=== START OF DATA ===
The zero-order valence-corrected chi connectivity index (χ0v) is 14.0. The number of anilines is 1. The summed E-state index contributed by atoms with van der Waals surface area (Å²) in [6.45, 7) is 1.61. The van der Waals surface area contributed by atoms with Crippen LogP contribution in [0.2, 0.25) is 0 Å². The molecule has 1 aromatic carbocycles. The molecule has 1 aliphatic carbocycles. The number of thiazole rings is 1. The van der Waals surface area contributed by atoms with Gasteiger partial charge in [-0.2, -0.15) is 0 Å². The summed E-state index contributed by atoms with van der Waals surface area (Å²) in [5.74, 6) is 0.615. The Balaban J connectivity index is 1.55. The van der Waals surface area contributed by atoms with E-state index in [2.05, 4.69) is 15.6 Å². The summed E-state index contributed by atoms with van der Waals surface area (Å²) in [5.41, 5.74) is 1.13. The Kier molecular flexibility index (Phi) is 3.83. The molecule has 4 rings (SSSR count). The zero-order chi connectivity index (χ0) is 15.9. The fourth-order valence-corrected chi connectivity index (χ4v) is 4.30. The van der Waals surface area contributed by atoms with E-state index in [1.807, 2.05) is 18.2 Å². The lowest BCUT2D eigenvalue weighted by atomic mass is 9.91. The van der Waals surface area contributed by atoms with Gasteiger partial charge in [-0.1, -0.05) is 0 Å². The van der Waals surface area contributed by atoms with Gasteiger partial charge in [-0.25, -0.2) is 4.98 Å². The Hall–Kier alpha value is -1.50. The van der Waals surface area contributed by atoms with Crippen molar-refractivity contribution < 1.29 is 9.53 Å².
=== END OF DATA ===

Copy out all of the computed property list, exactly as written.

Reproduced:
The zero-order valence-corrected chi connectivity index (χ0v) is 14.0. The number of anilines is 1. The summed E-state index contributed by atoms with van der Waals surface area (Å²) in [6.45, 7) is 1.61. The van der Waals surface area contributed by atoms with Crippen LogP contribution in [0.2, 0.25) is 0 Å². The molecule has 1 aromatic carbocycles. The molecule has 1 aliphatic carbocycles. The number of thiazole rings is 1. The van der Waals surface area contributed by atoms with Gasteiger partial charge in [-0.2, -0.15) is 0 Å². The summed E-state index contributed by atoms with van der Waals surface area (Å²) in [5.74, 6) is 0.615. The Balaban J connectivity index is 1.55. The van der Waals surface area contributed by atoms with E-state index in [2.05, 4.69) is 15.6 Å². The summed E-state index contributed by atoms with van der Waals surface area (Å²) in [5.41, 5.74) is 1.13. The Kier molecular flexibility index (Phi) is 3.83. The molecule has 4 rings (SSSR count). The zero-order chi connectivity index (χ0) is 15.9. The fourth-order valence-corrected chi connectivity index (χ4v) is 4.30. The van der Waals surface area contributed by atoms with E-state index in [1.807, 2.05) is 18.2 Å². The lowest BCUT2D eigenvalue weighted by atomic mass is 9.91. The van der Waals surface area contributed by atoms with Gasteiger partial charge in [-0.1, -0.05) is 0 Å². The van der Waals surface area contributed by atoms with Gasteiger partial charge in [-0.25, -0.2) is 4.98 Å². The Hall–Kier alpha value is -1.50. The van der Waals surface area contributed by atoms with Crippen molar-refractivity contribution < 1.29 is 9.53 Å².